Saks, Michael J. (1989). Legal Policy Analysis and Evaluation. American Psychological Association, Vol. 44 No. 8, 1110-1117.
Sanders, Trevor, & Roberts, Julian V. (2000). Public Attitudes Toward Conditional Sentencing: Results of a National Survey. Canadian Journal of Behavioral Science, Vol. 32 No. 4, 199-207.
Every culture may identify some behavior as deviant, but a given behavior will not be defined as deviant in all cultures:
Deviance" refers to conduct which the people of a group consider so dangerous or embarrassing or irritating that they bring special sanctions to bear against the persons who exhibit it. Deviance is not a property inherent in any particular kind of behavior; it is a property conferred upon that behavior by the people who come into direct or indirect contact with it (Erikson, 1966, p. 6).
Erikson suggests that the deviance identified by a community says something about the boundaries that community sets for itself. He notes that both the conformist and the deviant are created by the same forces in the community, for the two complement one another. Indeed, Erikson says that deviance and conformity are much alike, so much so that they appear in a community at…
Erikson, K.T. (1966). Wayward Puritans. New York: Macmillan.
Kelly, DH (1979). Deviant behavior. New York: St. Martin's Press.
Kirkpatrick, D.D. (2005, May 12). House bill toughens penalties for gangs. The New York Times.
Schoeman, M.I. (2002). A classification system and interdisciplinary action plan for the prevention and management of recidivism. University of Pretoria.
It is believed that violent offenders operate from a self-centered framework with little, if any, regard for the feelings and well-being of others (Lim, Day & Casey, 2011). By contrast, sociological theories examine the risk factors for violent personality development which include harsh social and environmental issues such childhood abuse and/or neglect, victimization, social exclusion, lack of education, and extreme poverty (MacDonald, Haviland, & Morral, 2009). Poor parenting and the negative influence of certain peer groups may also contribute to violent behavior. An example of this would be violent gang culture among young urban males. For those already at risk, the conditioning and positive sanctioning of violence within the peer group can lead to criminal behavior that persists throughout one's life. Evidence suggests that the proclivity for violent crime increases under harsh living and social conditions.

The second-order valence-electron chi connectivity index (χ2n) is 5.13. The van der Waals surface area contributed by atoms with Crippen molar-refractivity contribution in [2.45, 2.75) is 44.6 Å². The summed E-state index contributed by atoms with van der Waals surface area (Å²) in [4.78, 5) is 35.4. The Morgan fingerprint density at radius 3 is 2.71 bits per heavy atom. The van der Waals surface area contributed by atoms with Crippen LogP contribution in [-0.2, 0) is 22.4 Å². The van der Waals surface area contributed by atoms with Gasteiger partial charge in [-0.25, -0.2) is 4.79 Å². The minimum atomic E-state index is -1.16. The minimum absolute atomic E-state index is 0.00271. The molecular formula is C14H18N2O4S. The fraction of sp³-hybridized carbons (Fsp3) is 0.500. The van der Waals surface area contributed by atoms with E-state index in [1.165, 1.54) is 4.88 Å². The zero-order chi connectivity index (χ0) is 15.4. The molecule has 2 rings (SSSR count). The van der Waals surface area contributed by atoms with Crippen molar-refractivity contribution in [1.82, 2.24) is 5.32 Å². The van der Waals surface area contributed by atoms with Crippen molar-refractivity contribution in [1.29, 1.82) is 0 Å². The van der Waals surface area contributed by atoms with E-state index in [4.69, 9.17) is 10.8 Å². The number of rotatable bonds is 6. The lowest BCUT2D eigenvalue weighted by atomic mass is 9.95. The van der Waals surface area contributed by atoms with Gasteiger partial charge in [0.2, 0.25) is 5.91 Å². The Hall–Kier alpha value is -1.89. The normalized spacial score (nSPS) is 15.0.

Cultural and developmental experiences are often at the heart of the "nature vs. nurture"…
Lim, L., Day, a., & Casey, S. (2011). Social Cognitive Processing in Violent Male Offenders. Psychiatry, Psychology & Law, 18(2), 177-189. doi:10.1080/13218711003739490.
MacDonald, J.M., Haviland, a., & Morral, a.R. (2009). Assessing the Relationship between Violent and Nonviolent Criminal Activity among Serious Adolescent Offenders. Journal of Research in Crime & Delinquency, 46(4), 553-580.
Morley, K., & Hall, W. (2003). Is there a genetic susceptibility to engage in criminal acts? Australian Institute of Criminology: Trends and Issues in Crime and Criminal Justice, 263, 1-6.
Rhee, S.H., & Waldman, I.D. (2002). Genetic and environmental influences on antisocial behavior: A meta-analysis of twin and adoption studies. Psychological Bulletin, 128, 490-529.
Crime and Violence: Cultural eliefs and iases
Religion and Stereotyping
Diverse sociocultural customs promote diverse forms of aggression; e.g., the conventional idea that males are authorized, by nature, to discipline or control females renders the latter susceptible to sexual abuse and spousal violence. Societal tolerance towards such hampers external intervention, preventing victims from protesting and seeking support. Sexual abuse reporting is also hampered by the stigma certain cultures attach to victims. Further, the powerful link between violence and drunkenness implies societies' and cultures' alcohol utilization trends and the related impacts also promote and warrant violence. Several nations report alcoholism accounting for sixteen percent of female and twenty-six percent of male DALYs (disability-adjusted life-years) loss due to murders. Initiatives challenging socio-cultural customs supporting aggression are normally combined with other strategies (WHO, 2009).